A summer camp like no other year
Quiet Heart Wilderness School adjusts to COVID-19 guidelines
Last updated 7/28/2020 at 5:18pm
Summer camps for kids are a staple in Edmonds. Building fires. Learning how to interact with others. Having fun in the great outdoors.
This year is different, as you might guess, as the coronavirus has changed how we think about safety and gathering in groups.
Quiet Heart Wilderness School, a summer tradition in Edmonds since 1997, is a prime example.
The camp is allowed under Gov. Jay Inslee's Phase 2 guidelines, updated June 22 to allow groups of up to 22 to meet. Cloth face coverings are required for children age 5 and up and recommended for ages 2-4.
These necessary changes means Quiet Heart has had to significantly change how it approaches summer camp.
"Gosh, where do I even start?" said Chrissy Roberts, into her second year as the school's new owner. "Everybody's wearing masks when they're within 6 feet of each other, and our instructors are wearing masks all day long."
In addition, families and staff received a pre-camp health form for the 14 days prior to arriving at the school.
Although more people are allowed to meet, Roberts said sessions have a maximum of 10 campers, two instructors, and a teenage volunteer. So no more than 13 people at a time.
"We're calling them bubbles, and those bubbles can't be popped," she said. "It's kind of a bummer, because at the end of the day, if we have more than one camp in a park, we'll bring everybody together and play a gigantic board game of capture the flag or something, but we can't do that this year."
Other precautions include hand-washing stations near restroom facilities; proper hand-washing techniques are discussed with campers. Students also must clean or sanitize (using the Quiet Heart-provided hand sanitizer) their hands throughout the day.
In addition, any shared objects are cleaned and sanitized after use. Group supplies are distributed by staff members only, who sanitize their hands before and after distribution. And each camp location has a locked restroom available only to Quiet Heart campers.
Led by experienced instructors, Roberts said Quiet Heart students are exposed to topics such as primitive and survival skills, edible and medicinal plants, animal tracking, wilderness navigation, awareness skills, team building and problem solving.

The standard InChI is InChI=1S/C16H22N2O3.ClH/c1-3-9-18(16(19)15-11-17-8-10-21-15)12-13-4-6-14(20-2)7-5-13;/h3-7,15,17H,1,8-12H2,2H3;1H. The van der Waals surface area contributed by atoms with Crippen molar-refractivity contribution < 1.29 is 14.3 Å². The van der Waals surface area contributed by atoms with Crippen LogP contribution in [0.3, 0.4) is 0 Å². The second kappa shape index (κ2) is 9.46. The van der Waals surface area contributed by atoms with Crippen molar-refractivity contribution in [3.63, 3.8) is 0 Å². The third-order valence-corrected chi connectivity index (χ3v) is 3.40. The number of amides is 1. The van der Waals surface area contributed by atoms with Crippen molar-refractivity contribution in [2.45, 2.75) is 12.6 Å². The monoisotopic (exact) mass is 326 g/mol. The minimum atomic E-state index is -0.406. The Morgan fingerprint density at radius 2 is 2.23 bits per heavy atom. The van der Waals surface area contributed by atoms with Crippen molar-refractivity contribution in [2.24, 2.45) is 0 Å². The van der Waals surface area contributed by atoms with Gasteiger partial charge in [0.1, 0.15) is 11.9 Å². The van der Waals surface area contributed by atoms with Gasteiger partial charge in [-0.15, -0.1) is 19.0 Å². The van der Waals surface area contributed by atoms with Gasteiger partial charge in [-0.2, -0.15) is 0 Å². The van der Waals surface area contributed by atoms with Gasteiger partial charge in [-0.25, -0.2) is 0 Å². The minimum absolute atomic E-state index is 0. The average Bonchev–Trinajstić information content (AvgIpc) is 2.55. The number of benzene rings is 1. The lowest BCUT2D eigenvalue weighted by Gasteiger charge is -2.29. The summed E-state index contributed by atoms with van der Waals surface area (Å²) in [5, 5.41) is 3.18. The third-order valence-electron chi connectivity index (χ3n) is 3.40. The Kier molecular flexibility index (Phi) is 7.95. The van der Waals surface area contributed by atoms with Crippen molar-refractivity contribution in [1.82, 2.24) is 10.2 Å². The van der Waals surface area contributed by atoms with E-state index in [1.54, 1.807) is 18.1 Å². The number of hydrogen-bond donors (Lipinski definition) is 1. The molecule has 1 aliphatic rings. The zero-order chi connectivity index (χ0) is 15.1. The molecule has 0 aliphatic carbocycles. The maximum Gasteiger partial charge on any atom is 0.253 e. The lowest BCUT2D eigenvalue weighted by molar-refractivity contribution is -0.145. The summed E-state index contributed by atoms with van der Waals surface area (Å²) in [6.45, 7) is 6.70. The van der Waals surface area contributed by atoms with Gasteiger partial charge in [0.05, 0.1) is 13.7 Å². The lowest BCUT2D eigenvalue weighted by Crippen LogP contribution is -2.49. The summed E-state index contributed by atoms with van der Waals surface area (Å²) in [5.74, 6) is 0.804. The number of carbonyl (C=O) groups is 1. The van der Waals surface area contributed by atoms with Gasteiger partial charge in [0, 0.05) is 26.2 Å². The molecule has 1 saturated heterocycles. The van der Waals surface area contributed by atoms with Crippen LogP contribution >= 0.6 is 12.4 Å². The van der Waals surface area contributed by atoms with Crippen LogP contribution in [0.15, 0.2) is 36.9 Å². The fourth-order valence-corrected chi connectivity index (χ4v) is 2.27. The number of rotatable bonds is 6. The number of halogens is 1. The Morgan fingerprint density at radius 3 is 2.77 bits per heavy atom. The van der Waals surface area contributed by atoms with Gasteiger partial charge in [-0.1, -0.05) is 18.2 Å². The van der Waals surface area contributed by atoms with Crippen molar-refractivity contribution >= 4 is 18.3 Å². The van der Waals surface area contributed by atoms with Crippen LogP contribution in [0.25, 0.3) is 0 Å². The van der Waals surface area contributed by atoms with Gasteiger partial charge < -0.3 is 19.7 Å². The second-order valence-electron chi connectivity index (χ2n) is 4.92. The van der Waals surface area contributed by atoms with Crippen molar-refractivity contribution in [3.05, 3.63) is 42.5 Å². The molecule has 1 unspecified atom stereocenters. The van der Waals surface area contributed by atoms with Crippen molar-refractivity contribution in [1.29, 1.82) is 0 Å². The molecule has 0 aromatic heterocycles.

Various programs range from those for preschool children, those ages 4-7, 8-13, and for those 13 and older, among others.
"We are a wilderness school, meaning we are really trying to create connections for kids and nature," Roberts said. "Our goal is to give kids experiences that make them have a connection with nature so that they ultimately grow up and become stewards of the environment and nature.
"We're pretty lucky in that our camps are always outside. This year we're in Yost Park, Pine Ridge Park and Southwest County Park. We also rent the back parking lot space of the Edmonds Unitarian Universalist congregation so we can build campfires and have other activities there."
Like most summer camps, Quiet Heart charges tuition. This year, a $20 fee has been added to cover additional costs related to the pandemic. Quiet Heart has almost 300 people registered in its programs.
Roberts said she is looking to create a nonprofit arm of Quiet Heart to provide scholarships in an attempt to include more minority students, as well as those from low-income families.
"One thing I would like to bring to Quiet Heart is for us to not be serving our base all the time," she said. "I want to get kids in the woods who are not in the woods; a lot of times, we get kids from families used to camping and hiking, which is great. We want them out there, too.
"But I'd also like to be able to get some kids in underserved populations who are not getting the opportunity to go into the woods."
For more information: http://www.quietheart.org.
For information on Quiet Heart's COVID-19 protocols: http://www.quietheart.org/coronavirus.